The Multiple Challenges
New Horizons in Environmental and Energy Law series
Edited by Laurence Boisson de Chazournes, Christina Leb and Mara Tignino
Chapter 18: Mediation of international water disputes — the Indus, the Jordan, and the Nile Basins interventions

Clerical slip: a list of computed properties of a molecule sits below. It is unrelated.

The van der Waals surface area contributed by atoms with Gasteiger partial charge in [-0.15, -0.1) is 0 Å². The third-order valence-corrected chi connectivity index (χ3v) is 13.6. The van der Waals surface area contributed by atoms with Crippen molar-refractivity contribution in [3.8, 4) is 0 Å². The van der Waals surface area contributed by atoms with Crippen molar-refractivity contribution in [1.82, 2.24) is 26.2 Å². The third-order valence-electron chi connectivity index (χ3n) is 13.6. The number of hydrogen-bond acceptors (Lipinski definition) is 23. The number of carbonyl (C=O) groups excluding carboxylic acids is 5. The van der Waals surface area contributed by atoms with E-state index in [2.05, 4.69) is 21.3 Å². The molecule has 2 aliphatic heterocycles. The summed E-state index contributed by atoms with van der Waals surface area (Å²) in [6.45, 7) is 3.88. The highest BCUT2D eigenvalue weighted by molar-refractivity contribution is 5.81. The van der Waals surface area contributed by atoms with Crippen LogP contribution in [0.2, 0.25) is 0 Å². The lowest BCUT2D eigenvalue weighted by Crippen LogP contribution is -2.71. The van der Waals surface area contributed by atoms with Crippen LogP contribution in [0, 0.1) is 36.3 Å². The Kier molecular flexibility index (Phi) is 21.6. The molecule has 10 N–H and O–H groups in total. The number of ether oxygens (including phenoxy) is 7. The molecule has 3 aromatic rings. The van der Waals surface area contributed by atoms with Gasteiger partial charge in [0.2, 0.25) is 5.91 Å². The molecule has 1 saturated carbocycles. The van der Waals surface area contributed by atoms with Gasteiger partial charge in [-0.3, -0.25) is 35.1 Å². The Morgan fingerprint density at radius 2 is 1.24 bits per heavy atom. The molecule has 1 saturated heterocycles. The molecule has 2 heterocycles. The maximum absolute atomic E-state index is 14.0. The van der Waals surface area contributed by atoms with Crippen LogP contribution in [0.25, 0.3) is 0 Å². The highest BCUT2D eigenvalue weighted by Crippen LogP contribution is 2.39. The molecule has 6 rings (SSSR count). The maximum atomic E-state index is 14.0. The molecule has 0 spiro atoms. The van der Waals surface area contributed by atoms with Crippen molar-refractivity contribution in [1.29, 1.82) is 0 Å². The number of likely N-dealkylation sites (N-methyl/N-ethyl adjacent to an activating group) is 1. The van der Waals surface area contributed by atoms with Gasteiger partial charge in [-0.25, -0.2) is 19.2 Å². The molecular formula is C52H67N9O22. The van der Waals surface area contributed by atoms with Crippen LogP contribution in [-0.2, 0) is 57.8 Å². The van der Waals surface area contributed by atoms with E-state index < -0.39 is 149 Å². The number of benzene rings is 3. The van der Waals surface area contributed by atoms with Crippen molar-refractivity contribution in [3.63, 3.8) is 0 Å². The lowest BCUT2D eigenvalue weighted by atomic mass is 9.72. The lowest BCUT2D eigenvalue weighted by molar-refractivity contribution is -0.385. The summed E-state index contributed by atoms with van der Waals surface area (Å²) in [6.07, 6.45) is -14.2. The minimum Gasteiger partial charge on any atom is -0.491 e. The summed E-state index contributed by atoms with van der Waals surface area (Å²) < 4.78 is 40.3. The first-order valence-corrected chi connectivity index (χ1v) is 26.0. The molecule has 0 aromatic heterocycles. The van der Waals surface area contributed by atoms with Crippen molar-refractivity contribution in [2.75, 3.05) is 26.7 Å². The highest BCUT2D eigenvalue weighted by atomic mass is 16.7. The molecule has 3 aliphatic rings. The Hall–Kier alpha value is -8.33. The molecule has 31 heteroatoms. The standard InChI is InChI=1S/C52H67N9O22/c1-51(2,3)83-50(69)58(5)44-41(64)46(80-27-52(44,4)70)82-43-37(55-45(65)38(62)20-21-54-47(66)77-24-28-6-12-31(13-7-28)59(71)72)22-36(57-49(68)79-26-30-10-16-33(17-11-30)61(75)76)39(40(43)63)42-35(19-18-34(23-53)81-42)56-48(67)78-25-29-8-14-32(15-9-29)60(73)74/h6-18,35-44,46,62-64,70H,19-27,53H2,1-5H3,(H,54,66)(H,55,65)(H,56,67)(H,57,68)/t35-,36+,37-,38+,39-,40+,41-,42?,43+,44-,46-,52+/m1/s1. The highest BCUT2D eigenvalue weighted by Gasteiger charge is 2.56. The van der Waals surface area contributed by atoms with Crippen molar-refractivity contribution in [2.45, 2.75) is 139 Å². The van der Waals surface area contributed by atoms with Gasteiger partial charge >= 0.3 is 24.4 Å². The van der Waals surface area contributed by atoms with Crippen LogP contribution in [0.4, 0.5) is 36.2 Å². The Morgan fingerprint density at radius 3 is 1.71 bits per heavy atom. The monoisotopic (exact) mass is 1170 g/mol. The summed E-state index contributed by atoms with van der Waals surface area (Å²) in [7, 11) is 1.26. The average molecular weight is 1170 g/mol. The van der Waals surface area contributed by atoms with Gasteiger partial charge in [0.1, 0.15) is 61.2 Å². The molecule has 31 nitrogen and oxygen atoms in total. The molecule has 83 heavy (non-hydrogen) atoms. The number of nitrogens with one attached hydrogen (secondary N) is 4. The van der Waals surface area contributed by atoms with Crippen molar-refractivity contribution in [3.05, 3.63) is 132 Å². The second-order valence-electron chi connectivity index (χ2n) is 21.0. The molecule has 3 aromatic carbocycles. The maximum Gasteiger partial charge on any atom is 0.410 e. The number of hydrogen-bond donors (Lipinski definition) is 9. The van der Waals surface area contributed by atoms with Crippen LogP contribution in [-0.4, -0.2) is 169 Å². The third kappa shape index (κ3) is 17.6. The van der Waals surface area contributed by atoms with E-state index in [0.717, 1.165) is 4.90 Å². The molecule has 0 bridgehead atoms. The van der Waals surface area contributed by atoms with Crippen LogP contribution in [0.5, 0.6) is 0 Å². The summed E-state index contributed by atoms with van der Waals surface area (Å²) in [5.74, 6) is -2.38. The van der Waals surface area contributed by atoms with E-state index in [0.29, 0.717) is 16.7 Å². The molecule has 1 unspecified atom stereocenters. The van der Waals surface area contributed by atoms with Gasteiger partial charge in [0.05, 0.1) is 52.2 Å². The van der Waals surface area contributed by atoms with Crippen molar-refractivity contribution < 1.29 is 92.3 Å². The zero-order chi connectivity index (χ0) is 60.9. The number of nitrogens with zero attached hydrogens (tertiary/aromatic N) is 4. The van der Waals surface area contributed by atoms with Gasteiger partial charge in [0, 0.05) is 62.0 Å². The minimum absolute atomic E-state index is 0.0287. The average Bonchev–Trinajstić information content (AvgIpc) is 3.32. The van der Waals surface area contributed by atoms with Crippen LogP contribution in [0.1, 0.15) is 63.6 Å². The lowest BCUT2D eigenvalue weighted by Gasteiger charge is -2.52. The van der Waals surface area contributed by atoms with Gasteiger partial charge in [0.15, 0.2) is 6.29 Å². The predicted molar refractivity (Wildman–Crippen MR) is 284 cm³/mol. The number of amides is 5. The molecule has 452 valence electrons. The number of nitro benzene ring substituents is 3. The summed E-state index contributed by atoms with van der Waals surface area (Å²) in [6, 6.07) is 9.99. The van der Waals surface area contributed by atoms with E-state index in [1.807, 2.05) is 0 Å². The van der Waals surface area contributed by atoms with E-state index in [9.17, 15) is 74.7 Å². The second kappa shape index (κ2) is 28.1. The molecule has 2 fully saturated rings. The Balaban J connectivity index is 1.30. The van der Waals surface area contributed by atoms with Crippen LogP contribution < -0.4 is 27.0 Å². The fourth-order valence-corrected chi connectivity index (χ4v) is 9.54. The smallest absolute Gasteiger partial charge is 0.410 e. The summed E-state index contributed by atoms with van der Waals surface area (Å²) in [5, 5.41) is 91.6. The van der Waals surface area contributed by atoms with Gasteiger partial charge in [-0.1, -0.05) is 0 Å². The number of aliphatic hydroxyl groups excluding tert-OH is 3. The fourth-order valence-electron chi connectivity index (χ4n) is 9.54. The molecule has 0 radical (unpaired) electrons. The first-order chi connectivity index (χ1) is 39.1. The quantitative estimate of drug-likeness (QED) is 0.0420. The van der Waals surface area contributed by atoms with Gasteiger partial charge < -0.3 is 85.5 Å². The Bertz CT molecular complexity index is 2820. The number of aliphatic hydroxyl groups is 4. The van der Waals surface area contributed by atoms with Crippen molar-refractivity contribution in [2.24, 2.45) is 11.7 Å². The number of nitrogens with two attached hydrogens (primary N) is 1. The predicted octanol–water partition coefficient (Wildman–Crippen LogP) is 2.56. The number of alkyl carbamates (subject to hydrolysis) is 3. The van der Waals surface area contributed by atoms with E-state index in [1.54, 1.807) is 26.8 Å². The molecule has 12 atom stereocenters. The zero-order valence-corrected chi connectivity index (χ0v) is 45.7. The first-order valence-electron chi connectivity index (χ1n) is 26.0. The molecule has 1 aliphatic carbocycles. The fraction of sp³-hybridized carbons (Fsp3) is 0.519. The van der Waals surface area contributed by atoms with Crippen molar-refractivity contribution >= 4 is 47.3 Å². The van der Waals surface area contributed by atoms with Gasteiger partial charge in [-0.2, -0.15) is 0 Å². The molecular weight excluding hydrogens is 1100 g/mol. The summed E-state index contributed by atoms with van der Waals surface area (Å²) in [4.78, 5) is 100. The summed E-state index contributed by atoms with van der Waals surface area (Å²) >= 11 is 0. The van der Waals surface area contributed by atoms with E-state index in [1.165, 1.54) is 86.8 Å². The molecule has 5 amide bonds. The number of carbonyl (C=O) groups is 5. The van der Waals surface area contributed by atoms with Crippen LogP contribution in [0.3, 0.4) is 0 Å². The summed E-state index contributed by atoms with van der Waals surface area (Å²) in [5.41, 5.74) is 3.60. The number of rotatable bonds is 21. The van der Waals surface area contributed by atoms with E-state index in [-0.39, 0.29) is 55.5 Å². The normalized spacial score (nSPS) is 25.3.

Actual and potential disputes over the sharing and management of international watercourses are on the rise. This situation is exacerbated by a number of factors, the most important of which are the large number of shared watercourses, and the steady growth in population that is leading to more demands for water resources. It should be recalled that more than 300 river basins are shared by two or more states, and “these basins cover about 45% of the earth’s land surface, account for about 80% of global river flow and affect about 40% of the world’s population.” In addition, more than 200 aquifers are shared by two or more states. Although more than 3600 treaties on shared watercourses have been signed since AD 805, the majority of those agreements relate to navigation and boundaries, and only about “300 are non-navigational and cover issues related to water quantity, water quality and hydropower.” The absence of a globally binding treaty for regulating the sharing and uses of international watercourses is another factor for the rise of disputes. Although adopted by the United Nations General Assembly in May 1997, the United Nations Convention on the Law of the Non-Navigational Uses of International Watercourses (Watercourses Convention, or the Convention) is still to command the necessary number of ratifications and accession to come into force.
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